Amin Saikal writes: The Middle East is one of the driest regions in the world. The scarcity of water has often been touted as a source of national and interstate disputes in the area. Some scholars have predicted for some time the possibility of deadly national altercations and regional clashes over the distribution of water resources in parts of the region. Although no full-blown war has erupted so far, two current episodes illustrate this point: public protests in the Iranian province of Khuzestan and the growing discord between Ethiopia, Egypt and Sudan over water dispensation from the Nile River. With climate change causing more droughts, the potential for conflict over water cannot be underestimated.
Omar H. Rahman writes: The development of open, friendly relations between Israel and some Gulf Arab states has emerged as a significant new dynamic of the 21st century Middle East.
Martin Philipp Heger and Lukas Vashold write for Brookings: Economic growth plays a critical role in raising living standards and enabling human progress. However, economic growth needs to decouple from negative environmental consequences, as these, in turn, degrade the very foundations of human development. One example of a negative environmental consequence is airborne emissions that lead to climate change and air pollution. To meet any emissions reduction target, the minimum requirement is that economic growth decouples from emissions growth. Hence, at best, emissions would be reduced from year to year, at a steady pace, even if the economy grows—a process called absolute decoupling. At second-best, the growth rate of the economy would outpace the growth rate of emissions—a process called relative decoupling.
Fan Hongda writes for Think China: Although China has made inroads into the Middle East as a major investor and economic partner, some are suspicious of its intentions in being all things to all countries in this fractious region. Thus, even if there is much hype about its ability to take over the US’s role in the region, China should remember that it still lacks the power and wherewithal to exert a major influence.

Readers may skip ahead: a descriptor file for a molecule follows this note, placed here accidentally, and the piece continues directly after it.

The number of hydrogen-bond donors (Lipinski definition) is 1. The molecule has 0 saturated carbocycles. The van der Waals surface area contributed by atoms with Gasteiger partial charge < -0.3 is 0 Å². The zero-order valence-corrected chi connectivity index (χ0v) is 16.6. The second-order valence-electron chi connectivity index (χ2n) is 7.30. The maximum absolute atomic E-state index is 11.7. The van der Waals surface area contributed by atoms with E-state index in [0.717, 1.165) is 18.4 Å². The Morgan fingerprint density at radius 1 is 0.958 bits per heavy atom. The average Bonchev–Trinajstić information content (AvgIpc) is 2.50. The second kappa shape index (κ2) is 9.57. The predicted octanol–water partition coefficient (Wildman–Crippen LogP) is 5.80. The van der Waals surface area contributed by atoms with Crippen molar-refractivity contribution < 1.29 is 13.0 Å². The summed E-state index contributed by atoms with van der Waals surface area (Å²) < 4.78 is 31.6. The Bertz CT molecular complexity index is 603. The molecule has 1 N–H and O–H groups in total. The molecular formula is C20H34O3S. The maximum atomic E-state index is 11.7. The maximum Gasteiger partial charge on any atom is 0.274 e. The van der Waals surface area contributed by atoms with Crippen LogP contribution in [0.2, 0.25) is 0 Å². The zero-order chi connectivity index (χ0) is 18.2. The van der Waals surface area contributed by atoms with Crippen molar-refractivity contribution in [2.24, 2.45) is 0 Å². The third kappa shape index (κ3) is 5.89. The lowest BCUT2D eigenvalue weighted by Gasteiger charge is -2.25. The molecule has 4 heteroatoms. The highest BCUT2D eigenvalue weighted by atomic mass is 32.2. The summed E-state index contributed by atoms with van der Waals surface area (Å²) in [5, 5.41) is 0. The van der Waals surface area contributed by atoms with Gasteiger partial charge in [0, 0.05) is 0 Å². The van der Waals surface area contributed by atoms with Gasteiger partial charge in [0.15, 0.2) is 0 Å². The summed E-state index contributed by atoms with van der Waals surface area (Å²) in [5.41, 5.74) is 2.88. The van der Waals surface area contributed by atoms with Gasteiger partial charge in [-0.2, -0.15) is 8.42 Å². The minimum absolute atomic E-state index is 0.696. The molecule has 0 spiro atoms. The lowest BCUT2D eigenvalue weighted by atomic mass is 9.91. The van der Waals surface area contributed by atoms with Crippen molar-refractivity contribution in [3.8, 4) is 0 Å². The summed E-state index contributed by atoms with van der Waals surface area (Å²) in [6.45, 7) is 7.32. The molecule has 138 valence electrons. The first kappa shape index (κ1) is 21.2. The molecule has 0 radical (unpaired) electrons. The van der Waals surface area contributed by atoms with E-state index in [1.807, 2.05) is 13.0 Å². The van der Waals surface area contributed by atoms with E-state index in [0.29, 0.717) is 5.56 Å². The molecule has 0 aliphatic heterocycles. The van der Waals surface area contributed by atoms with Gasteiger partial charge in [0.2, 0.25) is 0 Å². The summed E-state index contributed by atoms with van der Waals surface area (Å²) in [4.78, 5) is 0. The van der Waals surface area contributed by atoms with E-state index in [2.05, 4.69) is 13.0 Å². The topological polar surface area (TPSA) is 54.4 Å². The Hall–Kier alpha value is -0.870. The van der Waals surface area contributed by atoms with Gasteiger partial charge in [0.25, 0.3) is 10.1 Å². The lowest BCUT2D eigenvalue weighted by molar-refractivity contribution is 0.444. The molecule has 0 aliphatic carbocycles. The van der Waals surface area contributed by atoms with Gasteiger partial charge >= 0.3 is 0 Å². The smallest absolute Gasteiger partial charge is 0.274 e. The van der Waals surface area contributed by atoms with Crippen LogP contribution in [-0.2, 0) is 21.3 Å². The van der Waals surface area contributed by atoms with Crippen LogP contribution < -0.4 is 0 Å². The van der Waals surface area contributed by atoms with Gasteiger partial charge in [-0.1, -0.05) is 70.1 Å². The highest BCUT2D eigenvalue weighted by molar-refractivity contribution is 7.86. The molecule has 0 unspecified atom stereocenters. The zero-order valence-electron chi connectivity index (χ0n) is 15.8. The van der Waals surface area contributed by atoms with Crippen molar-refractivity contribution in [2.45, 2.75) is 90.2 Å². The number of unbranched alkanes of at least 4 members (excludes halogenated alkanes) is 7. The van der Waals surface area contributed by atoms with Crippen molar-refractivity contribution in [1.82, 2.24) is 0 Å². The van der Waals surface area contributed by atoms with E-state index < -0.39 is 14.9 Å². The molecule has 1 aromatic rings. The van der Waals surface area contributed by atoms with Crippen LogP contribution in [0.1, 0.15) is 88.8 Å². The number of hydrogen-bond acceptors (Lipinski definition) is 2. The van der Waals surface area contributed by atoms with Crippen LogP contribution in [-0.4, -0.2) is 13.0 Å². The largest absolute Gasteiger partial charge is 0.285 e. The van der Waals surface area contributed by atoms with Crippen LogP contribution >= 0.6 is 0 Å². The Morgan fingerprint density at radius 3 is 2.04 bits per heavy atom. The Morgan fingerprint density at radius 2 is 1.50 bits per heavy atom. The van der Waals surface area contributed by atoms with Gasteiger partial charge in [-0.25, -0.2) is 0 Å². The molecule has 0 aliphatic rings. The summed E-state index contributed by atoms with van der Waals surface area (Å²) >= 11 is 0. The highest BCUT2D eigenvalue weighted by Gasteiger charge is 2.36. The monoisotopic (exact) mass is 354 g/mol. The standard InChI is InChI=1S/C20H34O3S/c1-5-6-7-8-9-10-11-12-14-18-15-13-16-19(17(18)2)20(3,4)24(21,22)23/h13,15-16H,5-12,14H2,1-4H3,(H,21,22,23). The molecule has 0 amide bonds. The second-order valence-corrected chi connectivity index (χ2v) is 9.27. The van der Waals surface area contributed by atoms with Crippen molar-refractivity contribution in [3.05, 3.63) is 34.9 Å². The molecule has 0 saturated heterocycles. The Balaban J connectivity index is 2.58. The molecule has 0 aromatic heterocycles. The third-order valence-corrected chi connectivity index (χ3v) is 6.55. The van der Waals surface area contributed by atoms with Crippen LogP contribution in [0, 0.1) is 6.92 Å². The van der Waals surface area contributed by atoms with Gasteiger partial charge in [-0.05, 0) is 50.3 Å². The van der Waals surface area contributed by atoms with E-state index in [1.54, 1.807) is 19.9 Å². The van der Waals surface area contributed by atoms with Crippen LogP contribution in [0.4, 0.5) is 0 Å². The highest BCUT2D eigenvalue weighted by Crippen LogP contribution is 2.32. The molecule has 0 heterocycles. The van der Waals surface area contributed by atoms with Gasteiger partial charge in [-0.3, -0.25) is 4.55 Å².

go to Think China website: Chinese academic: Can China challenge the US’s standing in the Middle East?, Politics News – ThinkChina
SHLOMO BEN-AMI writes for Project-Syndicate: Ongoing shifts in alliances in the region are being driven partly by Iran’s growing influence. But the real story is in the eastern Mediterranean, where the development of major gas reserves could lead to deep cooperation or breed further conflict.
go to Project-Syndicate website: Managing a New Middle-East Order by Shlomo Ben-Ami – Project Syndicate (project-syndicate.org)
Fan Anqi and Chen Qingqing writes for Global Times: After concluding a weeklong visit to some Central Asian countries, shedding light on regional stability, especially China’s approach on the political settlement of the Afghan issue, Chinese State Councilor and Foreign Minister Wang Yi visited Syria on Saturday and is scheduled to visit Egypt as well as Algeria this week, underscoring China’s independent foreign policy, again striking a sharp contrast from the West, while also unleashing a positive message to the Middle East in countering the negative influence of the US
The Middle East has already been the birthplace of a number of tech-led transport unicorns. Waze, a traffic and navigation app co-created in Israel, was acquired by Google in 2013 for over $1.1 billion. More recently, Uber purchased Careem, a regional ride-hailing app, for $3.1 billion.
- The United Arab Emirates recently hosted the Regional Dialogue for Climate Action Summit.
- Leaders from MENA, the US and the UK, committed to key climate issues such as reducing emissions and investing in a new energy economy.
- Regional collaboration is key to tackling climate change and enabling sustainable development.
The United States said on Sunday it carried out a round of air raids against Iran-backed armed groups in Iraq and Syria, in response to drone attacks against US personnel and facilities in Iraq, with the militias threatening to retaliate.
In a statement, the US military said it targeted operational and weapons storage facilities at two locations in Syria and one location in Iraq. It did not say whether it believed anyone was killed or injured, but the Britain-based Syrian Observatory for Human Rights said at least five fighters were killed and several others wounded.